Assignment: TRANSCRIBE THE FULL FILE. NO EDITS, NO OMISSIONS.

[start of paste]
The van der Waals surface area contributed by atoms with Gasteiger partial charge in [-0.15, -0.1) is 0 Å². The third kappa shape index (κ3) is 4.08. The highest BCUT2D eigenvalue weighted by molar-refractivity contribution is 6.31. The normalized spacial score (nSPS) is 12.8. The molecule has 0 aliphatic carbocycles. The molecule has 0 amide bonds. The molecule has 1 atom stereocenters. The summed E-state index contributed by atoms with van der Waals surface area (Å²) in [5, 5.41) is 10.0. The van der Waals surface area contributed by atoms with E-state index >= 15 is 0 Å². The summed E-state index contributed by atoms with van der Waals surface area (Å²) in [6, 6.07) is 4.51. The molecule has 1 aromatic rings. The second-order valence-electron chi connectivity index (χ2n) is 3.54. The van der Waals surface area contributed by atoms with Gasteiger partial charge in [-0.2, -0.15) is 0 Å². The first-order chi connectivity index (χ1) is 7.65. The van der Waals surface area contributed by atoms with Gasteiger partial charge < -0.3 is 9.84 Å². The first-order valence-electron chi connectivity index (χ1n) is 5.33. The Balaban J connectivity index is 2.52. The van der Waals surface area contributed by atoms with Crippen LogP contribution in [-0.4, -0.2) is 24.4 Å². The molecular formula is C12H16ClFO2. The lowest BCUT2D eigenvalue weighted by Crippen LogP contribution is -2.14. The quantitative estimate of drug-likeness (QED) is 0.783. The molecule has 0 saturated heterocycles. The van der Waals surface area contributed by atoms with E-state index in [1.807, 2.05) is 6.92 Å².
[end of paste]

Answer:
The van der Waals surface area contributed by atoms with Gasteiger partial charge in [-0.15, -0.1) is 0 Å². The third kappa shape index (κ3) is 4.08. The highest BCUT2D eigenvalue weighted by molar-refractivity contribution is 6.31. The normalized spacial score (nSPS) is 12.8. The molecule has 0 aliphatic carbocycles. The molecule has 0 amide bonds. The molecule has 1 atom stereocenters. The summed E-state index contributed by atoms with van der Waals surface area (Å²) in [5, 5.41) is 10.0. The van der Waals surface area contributed by atoms with E-state index >= 15 is 0 Å². The summed E-state index contributed by atoms with van der Waals surface area (Å²) in [6, 6.07) is 4.51. The molecule has 1 aromatic rings. The second-order valence-electron chi connectivity index (χ2n) is 3.54. The van der Waals surface area contributed by atoms with Gasteiger partial charge in [-0.2, -0.15) is 0 Å². The first-order chi connectivity index (χ1) is 7.65. The van der Waals surface area contributed by atoms with Gasteiger partial charge < -0.3 is 9.84 Å². The first-order valence-electron chi connectivity index (χ1n) is 5.33. The Balaban J connectivity index is 2.52. The van der Waals surface area contributed by atoms with Crippen LogP contribution in [-0.4, -0.2) is 24.4 Å². The molecular formula is C12H16ClFO2. The lowest BCUT2D eigenvalue weighted by Crippen LogP contribution is -2.14. The quantitative estimate of drug-likeness (QED) is 0.783. The molecule has 0 saturated heterocycles. The van der Waals surface area contributed by atoms with E-state index in [1.807, 2.05) is 6.92 Å².